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Intel sets out to change the world with personal healthcare systems

Opinion
Mar 13, 20065 mins
Enterprise Applications

* Technology to change how we live and how long we live

Amid the splash of the Consumer Electronics Show this past January, much attention was lavished on the entertainment aspect of what’s to come. One of my friends attended the Bill Gates keynote and was head over heels crazy about Media Center PCs as the center of his home universe. (My friend clearly has “screenus” envy after seeing that Gates showed a “huge wide display” that puts his own wimpy little 24” panel to shame.)

Amid the splash of the Consumer Electronics Show this past January, much attention was lavished on the entertainment aspect of what’s to come. One of my friends attended the Bill Gates keynote and was head over heels crazy about Media Center PCs as the center of his home universe. (My friend clearly has “screenus” envy after seeing that Gates showed a “huge wide display” that puts his own wimpy little 24” panel to shame.)

Beyond the Gates keynote, vendors from every corner of the earth showed devices and services of every ilk, designed to bring you music, videos, e-mails, text messages, phone calls, conference calls, photos, games, and just about anything else that can keep you amused and entertained.

But will it change the world? Hardly. Does it really matter how many songs I can download onto a fingernail-sized device, or how many photos I can send around the world in an instant, or that my e-mail can find me anywhere, whether I want it to or not? I mean, it’s cool stuff, but it won’t impact my life much.

But there were some things shown and discussed at CES that have the real potential to change not only how we live, but how long we live. My colleague Cheryl Currid took part in a panel covering the personal healthcare market. This group of experts presented a view of how we as consumers can take greater responsibility in our health and well being. And the surprising company behind much of this effort is…Intel.

About a year ago, Intel had a major restructuring that created a Digital Health Group. While you might have thought this meant the digital health of your network, it’s really about the digital health of you.

As the costs of medical care continue to skyrocket, and easy access to high quality care gets harder to come by, Intel wants to put devices in our hands and homes that allow us to provide rudimentary care to ourselves and our loved ones. Intel’s Digital Health Group is launching Personal Health Platforms to help maintain a healthy lifestyle or manage chronic diseases such as diabetes; to support community clinics where the nearest doctor might be hundreds of miles away; and to support assisted living for the elderly.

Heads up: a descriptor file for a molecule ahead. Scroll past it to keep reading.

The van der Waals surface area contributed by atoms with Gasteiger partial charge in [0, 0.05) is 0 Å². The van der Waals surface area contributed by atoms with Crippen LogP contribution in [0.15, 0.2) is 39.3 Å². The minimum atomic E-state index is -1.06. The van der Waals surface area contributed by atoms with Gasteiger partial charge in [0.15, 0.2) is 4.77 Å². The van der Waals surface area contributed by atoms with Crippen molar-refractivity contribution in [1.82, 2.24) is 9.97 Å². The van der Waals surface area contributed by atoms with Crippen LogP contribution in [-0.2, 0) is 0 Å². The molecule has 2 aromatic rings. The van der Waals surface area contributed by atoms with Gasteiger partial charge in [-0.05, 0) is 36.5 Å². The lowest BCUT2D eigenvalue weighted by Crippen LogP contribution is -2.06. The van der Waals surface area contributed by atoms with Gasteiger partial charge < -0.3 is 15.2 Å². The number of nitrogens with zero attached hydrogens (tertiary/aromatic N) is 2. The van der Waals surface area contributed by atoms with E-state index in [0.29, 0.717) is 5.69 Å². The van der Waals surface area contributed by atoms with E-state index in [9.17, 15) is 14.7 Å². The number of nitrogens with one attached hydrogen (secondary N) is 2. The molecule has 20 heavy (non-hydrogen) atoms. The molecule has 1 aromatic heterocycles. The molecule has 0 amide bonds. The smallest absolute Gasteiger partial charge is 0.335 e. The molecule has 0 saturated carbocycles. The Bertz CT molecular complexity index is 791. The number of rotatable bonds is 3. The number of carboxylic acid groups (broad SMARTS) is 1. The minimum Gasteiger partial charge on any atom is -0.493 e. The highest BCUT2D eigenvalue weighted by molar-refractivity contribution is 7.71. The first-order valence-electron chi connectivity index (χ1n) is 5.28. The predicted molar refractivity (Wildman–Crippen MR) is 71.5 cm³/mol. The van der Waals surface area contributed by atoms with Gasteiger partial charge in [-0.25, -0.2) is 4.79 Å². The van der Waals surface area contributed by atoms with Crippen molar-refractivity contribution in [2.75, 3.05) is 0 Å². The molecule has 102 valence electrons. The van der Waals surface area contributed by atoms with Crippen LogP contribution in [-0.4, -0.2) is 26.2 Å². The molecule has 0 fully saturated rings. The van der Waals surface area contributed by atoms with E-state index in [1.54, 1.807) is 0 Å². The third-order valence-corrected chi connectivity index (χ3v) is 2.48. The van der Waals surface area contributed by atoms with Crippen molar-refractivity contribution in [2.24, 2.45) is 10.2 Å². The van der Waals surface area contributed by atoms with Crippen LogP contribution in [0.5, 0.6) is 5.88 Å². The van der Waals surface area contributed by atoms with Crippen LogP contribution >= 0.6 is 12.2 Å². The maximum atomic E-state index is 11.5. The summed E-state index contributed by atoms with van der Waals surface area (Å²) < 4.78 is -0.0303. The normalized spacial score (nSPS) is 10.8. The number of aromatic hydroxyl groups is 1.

These new platforms might look very foreign to us. Some might have the look and feel of a typical PC, but others will look much more like specialty medical devices. They’ll have one thing in common, however: Intel components and partnerships to help standardize the interoperability and performance of the devices. (Intel helped drive standards in the PC industry; think what it can do with medical devices.)

As an example, what if you could connect your blood pressure monitor to your PC through a USB port? You could check your blood pressure several times a day and chart the results automatically. Software on the PC or the Web can interpret the results and direct you to a diet and/or set of behaviors that can help normalize your blood pressure. Your doctor, of course, also would be privy to the results and would have a hand in directing your care and your lifestyle to improve your medical condition or ensure your well being. But for the first time, you can have access to your medical data points so that you can actively control them.

Or how about your aging parent who lives alone? Mom might be a little forgetful about taking her medications at the right time. An interactive medicine cabinet can remind Mom when it’s time to take her insulin. And if she doesn’t respond to the cabinet, it can page you to let you know that Mom hasn’t followed her prescribed routine. You can intervene before a medical emergency arises.

It’s power to the people. These devices – and the information they provide – allow us to take control like never before. These Personal Health Platforms can revolutionize medical care like E-Trade revolutionized investing.

This is just the tip of the iceberg. Intel is making significant investments in digital health. The company is garnering plenty of attention for its efforts, too. Just last December, Intel Chairman Craig Barrett gave a keynote address at the White House Conference on Aging, where he talked about how technology can help seniors age gracefully at home. Intel is also a founding member of the Center for Aging Services Technology (CAST), a consortium of more than 400 companies, universities, associations and long-term care providers that are exploring new ways to bring healthcare and wellness care to the aging population.

Watch for some exciting announcements about digital health coming this year, and get geared up for how it can change your life.